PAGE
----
Fish Magic by Paul Klee
I like to whittle away time reading on the subway or in the park, waiting for a latte in a little Soho cafe that sells delicate jewelry, during calm dinners and violent movie previews. The best feeling is being in the middle of a book or right at the beginning. I don’t like endings—once I finish a book I move immediately onto another. I enjoy novels the most but really I’ll read anything at all.
It’s no exaggeration to say that reading is how I became a person. I was a horribly awkward six-year-old, the only Chinese kid in my class, when I first began to read my way into the world (Lorrie Moore: There was the usual dreaminess, I suppose. Also a shyness that caused me—and others—to notice that I could express myself better by writing than by speaking. This is typical of many writers, I think. What is a drawback in childhood is an asset to a literary life). That first year my mom took me to the library and I checked out 30 books at a time, hardcover children’s books about caterpillars and little witches and talking bears lumbering through the woods wearing a striped t-shirt. The Rainbow Fish made me cry. The Little Match Girl made me cry for three hours straight. I loved Ms. Frizzle and the Berenstain Bears and Animorphs and Nancy Drew and the Hardy Boys. To this day I’m charmed by mysteries and children’s fiction and talking animals.
Vivian Gornick: Like most readers, I sometimes think I was born reading. I can’t remember the time when I didn’t have a book in my hands, my head lost to the world around me.
Books taught me self-differentiation, that there was a difference between me as a commodity in the world and me as a person with a soul. Even though I’ve been heavily affected by other people’s emotions and opinions, I’ve always clung onto this sense of who I am separate of what other people think because books “taught me how to be alone.” They do that by making you feel you’re never truly alone: someone else has felt the exact thing you’re feeling and thought the same thoughts. That knowledge is such a comfort. James Baldwin: You read something which you thought only happened to you, and you discovered it happened 100 years ago to Dostoyevsky. This is a very great liberation for the suffering, struggling person, who always thinks that he is alone. This is why art is important.
I don’t think of reading as productive. I think that if you believe reading has to be productive you don’t really love books. K told me recently that many of her friends approach their hobbies in a very results-oriented way (what did you make, what did you get from it). Personally, I’m most interested in the pure bliss of consumption. I never wanted to write—at the very least, I’m a reader before I’m a writer. But I think that if you are devoted enough to reading you automatically begin to write. Cormac McCarthy: The ugly fact is books are made out of books. Maybe if you consume enough books you inevitably feel the need to yank one out of yourself like a rabbit from a magician’s hat.
I love this passage from Chris Kraus’ I Love Dick:
You like books too much and think they are your friends. One book leads you to the next like serial monogamy. Dear Dick, I’ve never been to school but every time I go into a library I get a rush like sex or acid for the first few minutes when you’re getting off. My brain gets creamy with associative thought.
One book leads you to the next. I remember reading The Argonauts and thinking that I needed to understand every reference Maggie Nelson made. So I read Wittgenstein and Djuna Barnes and Winnicott and Gertrude Stein and Deleuze. Because reading is just brushing up against someone else’s mind. Sometimes you’re so enamored that you want to read everything they’ve ever read just to be a little closer to them.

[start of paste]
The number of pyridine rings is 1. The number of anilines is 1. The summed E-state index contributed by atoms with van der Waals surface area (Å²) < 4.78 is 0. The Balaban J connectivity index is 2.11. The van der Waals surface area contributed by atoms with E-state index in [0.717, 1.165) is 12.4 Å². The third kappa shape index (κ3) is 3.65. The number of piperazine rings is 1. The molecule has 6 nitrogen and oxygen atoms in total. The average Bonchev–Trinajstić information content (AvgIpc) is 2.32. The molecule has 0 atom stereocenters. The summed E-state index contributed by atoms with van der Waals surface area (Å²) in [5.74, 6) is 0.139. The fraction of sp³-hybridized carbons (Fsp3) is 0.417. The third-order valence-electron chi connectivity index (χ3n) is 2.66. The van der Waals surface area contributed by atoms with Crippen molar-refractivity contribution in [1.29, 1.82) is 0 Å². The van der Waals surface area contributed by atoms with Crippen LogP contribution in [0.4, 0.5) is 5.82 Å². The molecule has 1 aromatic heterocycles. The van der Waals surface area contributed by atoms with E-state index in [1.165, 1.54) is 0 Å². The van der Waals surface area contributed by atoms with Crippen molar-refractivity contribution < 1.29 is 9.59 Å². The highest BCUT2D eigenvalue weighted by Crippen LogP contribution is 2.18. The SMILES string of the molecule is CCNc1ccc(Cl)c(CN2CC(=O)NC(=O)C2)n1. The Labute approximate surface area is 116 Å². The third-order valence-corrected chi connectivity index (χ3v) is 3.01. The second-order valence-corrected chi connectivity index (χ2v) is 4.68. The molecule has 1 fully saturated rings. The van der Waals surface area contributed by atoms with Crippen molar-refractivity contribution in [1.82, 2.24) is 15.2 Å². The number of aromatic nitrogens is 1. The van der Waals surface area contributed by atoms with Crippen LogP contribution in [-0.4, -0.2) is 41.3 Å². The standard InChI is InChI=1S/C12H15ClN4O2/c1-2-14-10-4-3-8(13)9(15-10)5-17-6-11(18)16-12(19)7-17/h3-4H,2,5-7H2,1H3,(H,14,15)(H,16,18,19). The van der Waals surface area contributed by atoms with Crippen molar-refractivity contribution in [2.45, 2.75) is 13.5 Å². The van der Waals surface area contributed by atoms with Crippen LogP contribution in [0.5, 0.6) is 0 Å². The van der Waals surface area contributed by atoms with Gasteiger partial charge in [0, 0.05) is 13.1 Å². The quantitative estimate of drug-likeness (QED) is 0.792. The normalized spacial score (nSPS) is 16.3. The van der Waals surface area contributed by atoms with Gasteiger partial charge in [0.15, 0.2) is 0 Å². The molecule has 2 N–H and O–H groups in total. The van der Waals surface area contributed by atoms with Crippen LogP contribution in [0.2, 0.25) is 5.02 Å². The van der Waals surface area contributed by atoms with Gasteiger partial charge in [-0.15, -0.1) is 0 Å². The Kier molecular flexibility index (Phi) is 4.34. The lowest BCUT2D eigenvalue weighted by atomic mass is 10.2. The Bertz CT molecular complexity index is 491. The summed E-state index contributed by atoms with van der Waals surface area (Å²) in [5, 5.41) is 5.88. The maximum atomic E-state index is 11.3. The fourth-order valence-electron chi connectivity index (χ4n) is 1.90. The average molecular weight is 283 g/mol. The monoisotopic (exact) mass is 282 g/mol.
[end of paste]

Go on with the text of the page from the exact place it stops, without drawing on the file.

I don’t agree with psychological nominalism but the idea that “all awareness is a linguistic affair” has always been compelling to me. I believe in narratives but I believe in language more. Like of course experience is just text all the way down. Of course love is just being able to talk to someone and talk to someone and talk to someone and never get sick of their words. The only times I’ve read about relationships in books and thought, I want a love like that is when two people talk to each with these incredibly specific and wonderful vocabularies. From one of Salter’s short stories: He was later to tell her that words were no accident, their arrangement and choice was like another voice speaking, a voice which revealed everything. Vocabulary was like fingerprints he said, like handwriting, like the body which revealed the invisible soul, which expressed it. I think the ultimate act of love is to be able to describe someone very specifically. And of course you can usually be more coherent and articulate in writing than you are in conversation. So in that way love on the page is more genuine than love in real life.
Most of my friends think of ambition as this very structured thing. Like, I have a 30-step plan for how to take over the world. But I’ve always loved the Feynman quote about studying hard “what interests you the most in the most undisciplined, irreverent and original manner possible.” Refusing to view something as means to an end, being so devoted you’re thrust outside the usual calculus of value and optimization. That’s love: not expecting a return on your investment. I love books and I want to follow them forever from one metaphysical space to another. I think I’d be happy spending ten years in a little cottage in the mountains, reading eight hours a day the way I did that one languid summer I was 12 and had absolutely nothing to do except read tortured novels written by old Russian men. It wouldn’t make sense and it wouldn’t need to. Because love takes you past the need for prestige—past rationality and diminishing marginal returns—into a room lit up purely by desire.